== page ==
The Difference Between the Lumiere Brothers and George Melies
Explain the main differences between the approach the Lumiere Brothers and George Melies had towards the potential of the very first cameras and projectors. Explain the impact of this difference for the history of narrative film. In 1895, two brothers, Auguste and Louis Lumiere invented a variation on Edison’s Peephole Kinetoscope film camera on the behest of their father Antoine, who had seen Edison’s effort on display in Paris a year earlier.
They called it the Cinematographe and they duly patented it in February of that year.
They began to make films with the Cinematographe and displayed them to private audiences. One member of such an audience was George Melies. He was immediately taken by the phenomenon and attempted to purchase the Cinematographe from the Lumiere brothers without success and so set about trying to invent one himself, which he did by 1896, the Kinetographe Robert-Houdin. He would later discard the bulky and noisy camera only a year later choosing instead to purchase more advanced cameras that were made by none other than the Lumiere brothers amongst others.
The Lumiere brothers’ style of filmmaking was to reflect daily life with common scenes such as a train arriving at the platform and passengers disembarking as seen in their first film in 1895, L’Arrivee d’un train en gare. Another was the depiction of hundreds of their father’s employees leaving the factory after a days work. This style depicting ‘actuality’, was filmed outdoors with just one long shot and very little if any camera movement. Also in keeping with their penchant for realism, no actors were used in their films. A particular highlight of the brothers first film was the angled shot of the train oming into the station which showed a beautiful perspective to the audience. It should be noted that the audience, far from being bored by such straightforward visual capturing, was excited just to see moving images for the first time and their excited reactions reflected this. George Melies on the other hand used his affinity with magic to try to recreate plots based on fantasy that included techniques that showed actors disappearing in a puff of smoke as in his film A Trip To The Moon. Melies experimented with film to tell a story or unfold a plot using actors and special effects.
He would edit his scenes with jump cuts as well as using stop motion technique to great effect. All in an effort to tell a story via the mise en scene. Melies’ films were filmed in a studio setting with elaborate backdrops to match his elaborate plots. It is fair to say that Melies took filmmaking too another level in terms of technique. On the one hand we had the Lumiere brothers capturing reality and on the other hand you had Melies capturing fantasy. Clearly this separation of styles has impacted the history of narrative film.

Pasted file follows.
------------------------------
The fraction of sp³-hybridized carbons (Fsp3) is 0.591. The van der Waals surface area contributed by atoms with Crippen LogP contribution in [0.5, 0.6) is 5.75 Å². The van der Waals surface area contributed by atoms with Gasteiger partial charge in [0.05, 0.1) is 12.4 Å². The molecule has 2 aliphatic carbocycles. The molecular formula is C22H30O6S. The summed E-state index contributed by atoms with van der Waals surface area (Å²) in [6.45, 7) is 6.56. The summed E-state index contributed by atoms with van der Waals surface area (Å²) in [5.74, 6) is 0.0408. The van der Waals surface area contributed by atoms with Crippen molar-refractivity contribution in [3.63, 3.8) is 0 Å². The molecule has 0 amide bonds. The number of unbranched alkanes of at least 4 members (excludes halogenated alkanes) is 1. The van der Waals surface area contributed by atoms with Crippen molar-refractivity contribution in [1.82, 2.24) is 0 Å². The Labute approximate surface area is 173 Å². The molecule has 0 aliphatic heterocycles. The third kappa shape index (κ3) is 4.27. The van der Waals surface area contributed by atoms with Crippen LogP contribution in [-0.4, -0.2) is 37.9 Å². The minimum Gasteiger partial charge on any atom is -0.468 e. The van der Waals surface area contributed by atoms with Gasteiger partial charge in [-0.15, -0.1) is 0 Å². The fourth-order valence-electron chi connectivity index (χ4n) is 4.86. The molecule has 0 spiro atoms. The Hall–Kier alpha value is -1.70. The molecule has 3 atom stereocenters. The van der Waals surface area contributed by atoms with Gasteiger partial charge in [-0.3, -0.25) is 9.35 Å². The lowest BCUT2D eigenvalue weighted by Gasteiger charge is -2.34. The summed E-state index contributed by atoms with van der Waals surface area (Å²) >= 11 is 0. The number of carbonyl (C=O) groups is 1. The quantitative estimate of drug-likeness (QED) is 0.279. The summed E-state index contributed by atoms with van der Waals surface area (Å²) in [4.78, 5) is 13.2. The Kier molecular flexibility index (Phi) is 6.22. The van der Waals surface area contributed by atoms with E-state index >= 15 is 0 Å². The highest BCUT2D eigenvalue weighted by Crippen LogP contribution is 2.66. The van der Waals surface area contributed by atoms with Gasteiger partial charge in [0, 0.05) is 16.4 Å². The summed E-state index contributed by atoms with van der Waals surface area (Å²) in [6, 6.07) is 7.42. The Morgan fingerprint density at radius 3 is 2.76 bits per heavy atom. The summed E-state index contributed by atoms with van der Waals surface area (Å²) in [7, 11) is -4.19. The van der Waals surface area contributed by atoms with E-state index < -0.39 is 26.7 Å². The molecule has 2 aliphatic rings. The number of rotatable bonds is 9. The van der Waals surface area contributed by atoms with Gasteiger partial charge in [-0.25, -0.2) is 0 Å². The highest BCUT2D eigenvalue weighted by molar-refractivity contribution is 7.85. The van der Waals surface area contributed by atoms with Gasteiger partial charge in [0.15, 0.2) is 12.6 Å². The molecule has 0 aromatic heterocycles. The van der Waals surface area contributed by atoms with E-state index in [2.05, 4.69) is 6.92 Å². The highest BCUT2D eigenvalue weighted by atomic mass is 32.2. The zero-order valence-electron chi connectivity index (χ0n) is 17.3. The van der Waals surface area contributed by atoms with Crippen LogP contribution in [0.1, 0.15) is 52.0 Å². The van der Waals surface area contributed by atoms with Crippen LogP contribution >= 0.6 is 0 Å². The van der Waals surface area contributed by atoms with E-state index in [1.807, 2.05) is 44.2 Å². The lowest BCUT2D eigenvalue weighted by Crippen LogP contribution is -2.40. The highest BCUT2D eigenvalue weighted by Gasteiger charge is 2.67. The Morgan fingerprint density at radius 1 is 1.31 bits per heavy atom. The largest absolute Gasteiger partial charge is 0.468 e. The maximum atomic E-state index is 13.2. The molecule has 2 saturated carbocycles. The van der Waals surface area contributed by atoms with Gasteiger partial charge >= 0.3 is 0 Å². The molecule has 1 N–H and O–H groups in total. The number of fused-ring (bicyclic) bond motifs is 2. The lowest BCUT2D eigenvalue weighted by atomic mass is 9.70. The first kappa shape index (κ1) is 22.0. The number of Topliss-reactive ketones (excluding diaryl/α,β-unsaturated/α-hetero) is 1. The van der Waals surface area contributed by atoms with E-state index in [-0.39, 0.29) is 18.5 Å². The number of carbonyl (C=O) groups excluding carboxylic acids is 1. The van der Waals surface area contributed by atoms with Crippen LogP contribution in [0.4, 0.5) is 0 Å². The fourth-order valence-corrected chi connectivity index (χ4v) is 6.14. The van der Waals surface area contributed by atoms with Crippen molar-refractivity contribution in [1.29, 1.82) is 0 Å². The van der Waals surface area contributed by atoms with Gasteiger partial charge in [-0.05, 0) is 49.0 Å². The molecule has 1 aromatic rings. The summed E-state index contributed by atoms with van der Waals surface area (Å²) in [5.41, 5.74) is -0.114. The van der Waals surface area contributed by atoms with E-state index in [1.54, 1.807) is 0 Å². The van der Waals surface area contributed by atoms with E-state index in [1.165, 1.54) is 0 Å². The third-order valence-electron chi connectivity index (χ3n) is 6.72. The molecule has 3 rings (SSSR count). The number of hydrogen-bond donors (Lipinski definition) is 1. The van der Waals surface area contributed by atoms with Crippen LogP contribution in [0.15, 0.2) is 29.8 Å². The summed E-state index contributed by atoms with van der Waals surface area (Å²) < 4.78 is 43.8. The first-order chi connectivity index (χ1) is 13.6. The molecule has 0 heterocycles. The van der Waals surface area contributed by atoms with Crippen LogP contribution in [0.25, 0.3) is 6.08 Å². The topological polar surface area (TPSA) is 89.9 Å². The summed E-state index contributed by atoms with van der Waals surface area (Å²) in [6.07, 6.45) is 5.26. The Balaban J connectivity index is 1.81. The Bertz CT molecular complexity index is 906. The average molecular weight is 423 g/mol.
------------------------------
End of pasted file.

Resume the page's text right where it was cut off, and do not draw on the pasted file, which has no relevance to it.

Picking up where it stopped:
In 1903 Edwin S Porter’s The great Train Robbery was a film that included sophisticated camera work and excellent editing. This was the first film where scenes were not shot in order and were edited to enhance storyline and dramatic effect. There was also a cast of over 40 actors working to an actual script. Porter made the film while working as a Director and Producer at Edison’s East 21st Street Skylight Studio. In order to truly appreciate the impact Melies’ approach to filmmaking had on the history of narrative film, one would only have to look at the mergence of the great film studios in the years after he started making films. In particular Thomas Edison’s Motion Picture Patents Company and then Paramount Studios and Universal Studios and MGM – all of which began between 1896 and 1924. The emergence of these big studios dominated filmmaking and in so doing limited the reach of the independent filmmaker who was not attached to any of them. One could argue the style portrayed by the Lumiere brothers, that of a documentary, was being overshadowed by the more extravagant narrative style portrayed by George Melies, that was adopted by the big studios.
Not until the US Supreme Court decision in 1948, did the grip of the big studios loosen on the film industry and allow smaller independent filmmakers a path back to the cinema and a wider audience. Whilst narrative film still has the lions share of the backing from big film studios across the world, filmmakers documenting reality have made their mark in the film industry with some of the most memorable films ever made and they have solidified their place and their audience thanks largely to the growing media, and in particular the emergence of the internet and the ability to ‘do it yourself’ successfully.